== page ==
Archive for July 2010
The Barbarellatones, Mother, May I Sleep With Danger?
Pretty Hideous, Cracks in the Concrete
Grand Lake, It Takes a Horse to Light a House
Audra Mae, Smoke
Tender Trap, Suddenly
Picture Me Broken, Echoes of an Empire
Dean & Britta, Making Me Smile
Tracey Thron, Come on Home to Me
Gemma Ray, Everyday
Here We Go Magic, Collector
Solex vs Christina Martinez and Jon Spencer, How Are You Doing
The Living Sisters, How Are You Doing?
Holly Golightly & the Brokeoffs, My 45
The Odd Numbers – Think
Cold War Kids – Something Is Not Right With Me
Against Me! – White Crosses
Concerning Eye – Not Enough to Save
The Almost – No I Don’t
The Real McKenzies – Drink the Way I Do
The Jack Saints – Suicide Bride
AFI – Kill Castic
The Start – Like Days
Teen Idols – Let’s Make Noise
Under a Dying Sun – Until It’s Given Back
NOFX – The Moron Brothers
Feardrops Explodes – Passionate Friend
No Use For A Name – Friends of the Enemy
Coffin Lids – Vampire Evil
The Distillers – I Am A Revenant
Bad Reputation – Cherry Bomb
The Lawrence Arms – There’s No Place Like A Stranger’s Floor
Leatherface – Raga
Descendents – Tack
TeenGenerate – Gonna Feel Alright
You know what you’re getting with Cowboy Junkies. They are releasing four albums the way that the second and third “Back to the Future” movies were released: every six months. This one is the first one, and I hope we get the other three (and that I get to review them so I can have the set).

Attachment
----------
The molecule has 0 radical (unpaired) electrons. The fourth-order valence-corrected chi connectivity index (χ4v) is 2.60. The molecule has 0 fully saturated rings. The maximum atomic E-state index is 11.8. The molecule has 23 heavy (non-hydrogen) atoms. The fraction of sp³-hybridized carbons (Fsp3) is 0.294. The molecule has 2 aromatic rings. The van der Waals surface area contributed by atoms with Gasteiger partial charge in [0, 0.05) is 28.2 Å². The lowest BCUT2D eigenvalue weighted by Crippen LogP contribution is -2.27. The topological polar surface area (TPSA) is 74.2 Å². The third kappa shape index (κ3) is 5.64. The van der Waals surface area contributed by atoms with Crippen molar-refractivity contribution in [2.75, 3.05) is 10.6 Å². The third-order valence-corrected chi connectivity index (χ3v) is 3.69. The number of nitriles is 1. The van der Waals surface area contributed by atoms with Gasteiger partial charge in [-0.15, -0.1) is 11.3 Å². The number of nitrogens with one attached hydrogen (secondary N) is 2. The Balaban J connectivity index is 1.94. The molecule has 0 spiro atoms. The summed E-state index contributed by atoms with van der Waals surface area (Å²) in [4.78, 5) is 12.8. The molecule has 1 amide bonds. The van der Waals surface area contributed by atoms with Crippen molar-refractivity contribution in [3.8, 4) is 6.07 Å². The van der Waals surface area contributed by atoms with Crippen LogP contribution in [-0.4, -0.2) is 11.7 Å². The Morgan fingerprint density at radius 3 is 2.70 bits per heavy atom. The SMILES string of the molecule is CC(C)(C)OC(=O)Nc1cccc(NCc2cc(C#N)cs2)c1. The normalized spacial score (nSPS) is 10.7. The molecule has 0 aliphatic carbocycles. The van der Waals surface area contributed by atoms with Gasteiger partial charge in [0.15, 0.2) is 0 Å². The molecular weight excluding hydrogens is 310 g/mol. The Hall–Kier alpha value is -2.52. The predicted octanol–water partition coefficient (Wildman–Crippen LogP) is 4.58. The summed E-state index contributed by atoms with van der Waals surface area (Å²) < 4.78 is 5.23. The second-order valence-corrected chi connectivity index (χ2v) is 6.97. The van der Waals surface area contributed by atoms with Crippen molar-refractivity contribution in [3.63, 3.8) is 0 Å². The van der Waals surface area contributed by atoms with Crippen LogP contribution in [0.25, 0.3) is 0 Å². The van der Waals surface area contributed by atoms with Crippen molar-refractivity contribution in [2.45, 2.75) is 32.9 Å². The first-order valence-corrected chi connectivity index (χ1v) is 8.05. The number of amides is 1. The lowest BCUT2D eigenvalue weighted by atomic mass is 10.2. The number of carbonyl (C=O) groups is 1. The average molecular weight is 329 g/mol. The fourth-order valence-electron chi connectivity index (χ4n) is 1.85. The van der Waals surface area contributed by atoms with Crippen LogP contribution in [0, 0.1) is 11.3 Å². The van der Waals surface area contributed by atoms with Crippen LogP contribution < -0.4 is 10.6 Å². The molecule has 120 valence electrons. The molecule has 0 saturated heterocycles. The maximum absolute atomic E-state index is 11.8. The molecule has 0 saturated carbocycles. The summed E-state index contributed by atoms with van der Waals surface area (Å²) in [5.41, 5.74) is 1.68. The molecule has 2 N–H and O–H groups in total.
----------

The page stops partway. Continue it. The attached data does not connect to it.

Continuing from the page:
Renmin Park is an actual park in Jingjiang, China, near where some/all/I-don’t-know of the band lived for a few months. It apparently serves as the inspiration for this record. If you want to hear some Chinese samples, then play “Sir Francis Bacon at the Net” or “(You’ve Got to Get) a Good Heart,” a song that betrays any chance people think this band is new. Very clear 1990 Big Audio Dynamite/The Farm sound on that one. And of course it’s awesome. Just listening to this one makes me want to refuse broccoli. “A Walk in the Park” is a cover, which means it’s in Chinese. It’s impressive to see them go out on a limb like this. Hey, Cowboy Junkies have their money and don’t give a fuck what you think. They’re going to do what they want. Good thing it does not suck.
There are more, what you could call traditional, tracks on this record. The title track is a notable example of this. “Stranger Here” sounds like Fiery Furnaces, although clearly it makes more sense to say Fiery Furnaces sound like Cowboy Junkies.
The random tracks with Chinese influence keep the record from sounding like all the rest of their efforts, but it’s not enough of a departure to give the impression of an identity crisis. Truly the best of both worlds.